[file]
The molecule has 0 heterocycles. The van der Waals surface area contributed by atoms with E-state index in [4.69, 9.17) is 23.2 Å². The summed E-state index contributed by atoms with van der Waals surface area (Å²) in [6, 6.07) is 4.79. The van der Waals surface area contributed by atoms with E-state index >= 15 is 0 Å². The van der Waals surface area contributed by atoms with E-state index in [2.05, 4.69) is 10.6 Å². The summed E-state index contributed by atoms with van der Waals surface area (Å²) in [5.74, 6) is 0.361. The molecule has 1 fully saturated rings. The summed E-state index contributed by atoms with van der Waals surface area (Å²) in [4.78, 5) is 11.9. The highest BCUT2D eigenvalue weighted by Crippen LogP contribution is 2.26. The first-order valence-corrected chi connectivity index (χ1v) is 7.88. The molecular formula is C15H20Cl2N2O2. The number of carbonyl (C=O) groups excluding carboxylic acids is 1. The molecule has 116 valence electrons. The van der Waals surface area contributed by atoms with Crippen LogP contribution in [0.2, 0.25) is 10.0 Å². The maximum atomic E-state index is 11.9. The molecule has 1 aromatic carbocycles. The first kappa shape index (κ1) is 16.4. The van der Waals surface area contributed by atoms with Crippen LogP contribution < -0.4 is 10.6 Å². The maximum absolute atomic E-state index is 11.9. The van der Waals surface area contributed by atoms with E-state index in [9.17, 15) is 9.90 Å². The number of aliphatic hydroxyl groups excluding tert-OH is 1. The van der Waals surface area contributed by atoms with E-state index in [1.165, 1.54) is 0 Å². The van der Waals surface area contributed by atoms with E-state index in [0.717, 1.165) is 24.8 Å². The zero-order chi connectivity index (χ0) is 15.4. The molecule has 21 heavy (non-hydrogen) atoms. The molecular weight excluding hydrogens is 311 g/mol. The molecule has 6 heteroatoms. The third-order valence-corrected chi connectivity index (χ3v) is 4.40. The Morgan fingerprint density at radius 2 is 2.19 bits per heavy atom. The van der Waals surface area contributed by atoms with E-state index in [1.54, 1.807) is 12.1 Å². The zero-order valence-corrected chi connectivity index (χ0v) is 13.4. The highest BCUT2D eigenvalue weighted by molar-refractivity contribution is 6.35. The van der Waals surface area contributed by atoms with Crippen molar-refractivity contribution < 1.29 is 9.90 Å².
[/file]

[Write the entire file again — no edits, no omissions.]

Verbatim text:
The molecule has 0 heterocycles. The van der Waals surface area contributed by atoms with E-state index in [4.69, 9.17) is 23.2 Å². The summed E-state index contributed by atoms with van der Waals surface area (Å²) in [6, 6.07) is 4.79. The van der Waals surface area contributed by atoms with E-state index >= 15 is 0 Å². The van der Waals surface area contributed by atoms with E-state index in [2.05, 4.69) is 10.6 Å². The summed E-state index contributed by atoms with van der Waals surface area (Å²) in [5.74, 6) is 0.361. The molecule has 1 fully saturated rings. The summed E-state index contributed by atoms with van der Waals surface area (Å²) in [4.78, 5) is 11.9. The highest BCUT2D eigenvalue weighted by Crippen LogP contribution is 2.26. The first-order valence-corrected chi connectivity index (χ1v) is 7.88. The molecular formula is C15H20Cl2N2O2. The number of carbonyl (C=O) groups excluding carboxylic acids is 1. The molecule has 116 valence electrons. The van der Waals surface area contributed by atoms with Crippen LogP contribution in [0.2, 0.25) is 10.0 Å². The maximum atomic E-state index is 11.9. The molecule has 1 aromatic carbocycles. The first kappa shape index (κ1) is 16.4. The van der Waals surface area contributed by atoms with Crippen LogP contribution < -0.4 is 10.6 Å². The maximum absolute atomic E-state index is 11.9. The van der Waals surface area contributed by atoms with E-state index in [9.17, 15) is 9.90 Å². The number of aliphatic hydroxyl groups excluding tert-OH is 1. The van der Waals surface area contributed by atoms with E-state index in [1.165, 1.54) is 0 Å². The van der Waals surface area contributed by atoms with E-state index in [0.717, 1.165) is 24.8 Å². The zero-order chi connectivity index (χ0) is 15.4. The molecule has 21 heavy (non-hydrogen) atoms. The molecular weight excluding hydrogens is 311 g/mol. The molecule has 6 heteroatoms. The third-order valence-corrected chi connectivity index (χ3v) is 4.40. The Morgan fingerprint density at radius 2 is 2.19 bits per heavy atom. The van der Waals surface area contributed by atoms with E-state index in [1.54, 1.807) is 12.1 Å². The zero-order valence-corrected chi connectivity index (χ0v) is 13.4. The highest BCUT2D eigenvalue weighted by molar-refractivity contribution is 6.35. The van der Waals surface area contributed by atoms with Crippen molar-refractivity contribution < 1.29 is 9.90 Å².